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The Nostalgia of Christmas |07 December 2021

We’ve been reading forecasts and talking to people about the Christmas trends that we can expect to see this year, and from these, we’ve chosen one trend that we feel is the most special – one which we feel will be most meaningful for those of you celebrating this Christmas.

The Nostalgia of Christmas. This year, it’s all about going back to family traditions as many of us want to feel the love, comfort, warmth and security that our family traditions bring for us.

A few ideas are to use nostalgic Christmas decorations; decorate the house and the tree just like your parents and grand-parents used to! Make use of old décor and crockery that have been passed down for generations. Spend time making holiday treats that have been enjoyed for years among your own family!

One of the people we spoke to recalls that one of her favourite memories from her childhood was the eve of Christmas.

“Our little family would all be together at home, the sparkling Christmas tree lights were the only ones on in the house, my mother making a warm comforting meal for us, my father making us laugh with his stories, games and jokes, my siblings and I would be holding and shaking all the presents under the tree, trying to imagine what we would find inside the next day!

“It was a funny moment every year when my father would say that he couldn’t wait to eat Christmas pudding on the 25th, so we always ended up ‘pre-maturely’ eating our Christmas pudding on Christmas eve! In those days I don’t think there was an option to microwave the pudding quickly so my father took over an hour just to heat the pudding using a ‘bain mare’ (water bath). This was pretty hilarious and happened every year. He’s quite shocked now when I use the microwave to heat up the pudding in just 3 minutes!

“Then after dinner, we would all sit down at the dining table, my father would bring the pudding, pour some brandy over it, set it alight, and there it was… that wonderful big flame! This is a memory and a family tradition that I want to keep going as long as I can.”

To another person we spoke to, the preparations at his family home leading up to Christmas make up some of his favourite traditions.

“It was all about rituals for my family, all about getting ready for Christmas with a cleaner home. My dad would re-paint the house, and because of that, I always associate the smell of paint with Christmas. My mother and sister would always change the curtains and cushion covers, even the bed linen, everything had to look different or new!

“Surprisingly, this had a positive effect on me; things were different and different can be good sometimes. This year, I lost my father and if I were to smell fresh paint now, it would take me back to when I was a teenager and would bring back happy memories of my father.

“Also decorating the Christmas tree and then taking out the heirloom baubles which had been in our family for years and years – everyone enjoyed taking these out and putting them on the tree.”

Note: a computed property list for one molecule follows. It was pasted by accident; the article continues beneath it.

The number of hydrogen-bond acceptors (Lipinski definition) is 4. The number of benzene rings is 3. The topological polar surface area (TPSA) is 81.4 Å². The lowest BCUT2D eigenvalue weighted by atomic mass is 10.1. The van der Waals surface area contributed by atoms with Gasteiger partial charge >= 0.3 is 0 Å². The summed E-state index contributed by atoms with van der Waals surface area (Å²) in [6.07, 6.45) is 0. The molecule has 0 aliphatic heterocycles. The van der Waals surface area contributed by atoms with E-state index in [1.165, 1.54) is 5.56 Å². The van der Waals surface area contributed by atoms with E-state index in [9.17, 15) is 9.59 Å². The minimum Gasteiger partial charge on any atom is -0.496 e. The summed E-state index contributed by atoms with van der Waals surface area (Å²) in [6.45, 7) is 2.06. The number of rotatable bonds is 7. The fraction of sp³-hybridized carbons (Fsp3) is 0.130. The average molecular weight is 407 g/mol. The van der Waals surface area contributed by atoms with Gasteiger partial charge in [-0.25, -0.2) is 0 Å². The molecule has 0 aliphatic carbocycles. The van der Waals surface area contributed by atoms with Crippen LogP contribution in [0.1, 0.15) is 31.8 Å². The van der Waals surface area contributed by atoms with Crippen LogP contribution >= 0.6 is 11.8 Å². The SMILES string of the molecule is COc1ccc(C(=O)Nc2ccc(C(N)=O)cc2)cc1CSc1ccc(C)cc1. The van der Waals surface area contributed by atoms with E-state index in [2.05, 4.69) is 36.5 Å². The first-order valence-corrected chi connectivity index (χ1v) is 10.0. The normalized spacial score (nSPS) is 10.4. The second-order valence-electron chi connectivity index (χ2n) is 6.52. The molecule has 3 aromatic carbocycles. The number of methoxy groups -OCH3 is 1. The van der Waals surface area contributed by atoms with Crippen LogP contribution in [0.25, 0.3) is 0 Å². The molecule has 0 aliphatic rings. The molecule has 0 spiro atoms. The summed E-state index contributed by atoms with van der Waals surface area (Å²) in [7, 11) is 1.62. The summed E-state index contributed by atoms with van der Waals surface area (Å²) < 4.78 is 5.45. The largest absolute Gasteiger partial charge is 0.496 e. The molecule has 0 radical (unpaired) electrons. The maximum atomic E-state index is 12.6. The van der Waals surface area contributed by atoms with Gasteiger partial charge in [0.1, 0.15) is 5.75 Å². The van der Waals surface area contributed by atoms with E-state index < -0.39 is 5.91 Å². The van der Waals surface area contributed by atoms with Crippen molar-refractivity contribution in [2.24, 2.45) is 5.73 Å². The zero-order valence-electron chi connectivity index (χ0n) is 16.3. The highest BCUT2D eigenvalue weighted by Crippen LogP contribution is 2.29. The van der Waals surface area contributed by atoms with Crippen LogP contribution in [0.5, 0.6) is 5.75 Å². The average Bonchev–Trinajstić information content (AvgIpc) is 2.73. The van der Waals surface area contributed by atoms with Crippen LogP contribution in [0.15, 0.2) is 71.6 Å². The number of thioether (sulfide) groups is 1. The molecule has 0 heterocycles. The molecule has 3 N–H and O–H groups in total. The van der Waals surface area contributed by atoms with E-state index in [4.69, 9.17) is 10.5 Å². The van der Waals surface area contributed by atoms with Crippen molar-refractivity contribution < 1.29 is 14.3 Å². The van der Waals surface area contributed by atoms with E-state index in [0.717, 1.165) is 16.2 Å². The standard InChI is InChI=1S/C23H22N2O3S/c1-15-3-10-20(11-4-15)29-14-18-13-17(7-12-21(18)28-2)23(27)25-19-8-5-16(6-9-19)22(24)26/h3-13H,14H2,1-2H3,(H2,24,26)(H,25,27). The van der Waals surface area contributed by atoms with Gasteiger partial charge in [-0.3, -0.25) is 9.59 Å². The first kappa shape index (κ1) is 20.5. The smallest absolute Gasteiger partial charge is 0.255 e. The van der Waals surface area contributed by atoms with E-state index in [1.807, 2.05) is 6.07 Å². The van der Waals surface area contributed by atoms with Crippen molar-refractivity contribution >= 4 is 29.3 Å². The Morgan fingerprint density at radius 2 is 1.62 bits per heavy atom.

A lady in her early sixties told us that as a child growing up in Seychelles, she truly loved the holiday traditions and for her, these made up some of the best Christmases. 

“A week before Christmas, all of us children would go to the tailor for fittings for new clothes and we would also get new shoes. Two or three days before, we would go shopping for food and drinks in preparation for our Christmas day party.

“The cooking for the party would start on Christmas Eve. The smells of cake, wine and other foods filled the entire house. One of the best things was indeed the fruit cake; this was made especially for Christmas and it was a must-have.

“By Christmas Eve, all the presents had been well hidden and my mother would be talking about Father Christmas coming to visit us. In those days, the Christmas tree was decorated on Christmas Eve.

“Midnight mass would always start at quarter to midnight. I can remember the moon and stars shining brightly on many of these occasions, creating a good ambience. Before attending mass, we all had a light supper, blew up the balloons, placed the presents under the tree, and set up lights in the trees outside. We then had a nap for an hour and around 11pm, we would start to hear the church bells ringing, the sound of people’s footsteps on the streets as they walked to church – they would all be nicely dressed up.

“My family and I would also dress up very proudly to attend the midnight mass which ended around 2am. My siblings and I would even start falling asleep during the mass. We would always go and see the Christmas crèche and pray.

“When we got back home, the fruit cake was cut, beverages were shared, and we would open all our cards and gifts. By the time we went to sleep, it was around 4am!

“On Christmas day, my mother would take out all her best glassware and crockery, and we would use these to lay the dining table outside the house, before going to mass again. At the church, you would see the children with all their new toys!

“Back home, all our family members arrived and we had a party, we sang to the carols being played on the radio, we enjoyed our Christmas day lunch, we played with our toys, and the party went on until around 7 or 8pm.

“The following day, December 26, was always a public holiday and although we were able to wake up fairly late in the morning, we still had the whole house that we had to now clean up!”

What are some of your nostalgic, family Christmas traditions?


F. P.




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